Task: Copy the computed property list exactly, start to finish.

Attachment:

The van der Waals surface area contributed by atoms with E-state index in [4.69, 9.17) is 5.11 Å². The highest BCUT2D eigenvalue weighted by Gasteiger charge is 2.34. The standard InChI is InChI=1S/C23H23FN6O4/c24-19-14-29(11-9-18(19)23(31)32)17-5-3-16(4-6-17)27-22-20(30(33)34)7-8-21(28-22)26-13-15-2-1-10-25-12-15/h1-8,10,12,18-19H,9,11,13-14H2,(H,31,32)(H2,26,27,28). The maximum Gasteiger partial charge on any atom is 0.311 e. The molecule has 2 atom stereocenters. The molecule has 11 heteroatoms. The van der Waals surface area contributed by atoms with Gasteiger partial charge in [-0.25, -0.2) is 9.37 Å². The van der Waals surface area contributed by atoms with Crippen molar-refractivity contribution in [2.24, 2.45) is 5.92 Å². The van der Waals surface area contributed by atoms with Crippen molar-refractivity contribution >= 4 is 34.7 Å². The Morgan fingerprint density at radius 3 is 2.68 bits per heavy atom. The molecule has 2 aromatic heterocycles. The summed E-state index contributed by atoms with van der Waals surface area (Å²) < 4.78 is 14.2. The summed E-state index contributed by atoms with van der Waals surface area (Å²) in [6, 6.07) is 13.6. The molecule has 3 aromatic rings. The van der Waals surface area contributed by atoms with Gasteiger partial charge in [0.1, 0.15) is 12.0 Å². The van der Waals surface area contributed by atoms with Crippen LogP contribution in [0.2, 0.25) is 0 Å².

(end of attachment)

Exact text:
The van der Waals surface area contributed by atoms with E-state index in [4.69, 9.17) is 5.11 Å². The highest BCUT2D eigenvalue weighted by Gasteiger charge is 2.34. The standard InChI is InChI=1S/C23H23FN6O4/c24-19-14-29(11-9-18(19)23(31)32)17-5-3-16(4-6-17)27-22-20(30(33)34)7-8-21(28-22)26-13-15-2-1-10-25-12-15/h1-8,10,12,18-19H,9,11,13-14H2,(H,31,32)(H2,26,27,28). The maximum Gasteiger partial charge on any atom is 0.311 e. The molecule has 2 atom stereocenters. The molecule has 11 heteroatoms. The van der Waals surface area contributed by atoms with Gasteiger partial charge in [-0.25, -0.2) is 9.37 Å². The van der Waals surface area contributed by atoms with Crippen molar-refractivity contribution in [2.24, 2.45) is 5.92 Å². The van der Waals surface area contributed by atoms with Crippen molar-refractivity contribution >= 4 is 34.7 Å². The Morgan fingerprint density at radius 3 is 2.68 bits per heavy atom. The molecule has 2 aromatic heterocycles. The summed E-state index contributed by atoms with van der Waals surface area (Å²) < 4.78 is 14.2. The summed E-state index contributed by atoms with van der Waals surface area (Å²) in [6, 6.07) is 13.6. The molecule has 3 aromatic rings. The van der Waals surface area contributed by atoms with Gasteiger partial charge in [0.1, 0.15) is 12.0 Å². The van der Waals surface area contributed by atoms with Crippen LogP contribution in [0.2, 0.25) is 0 Å².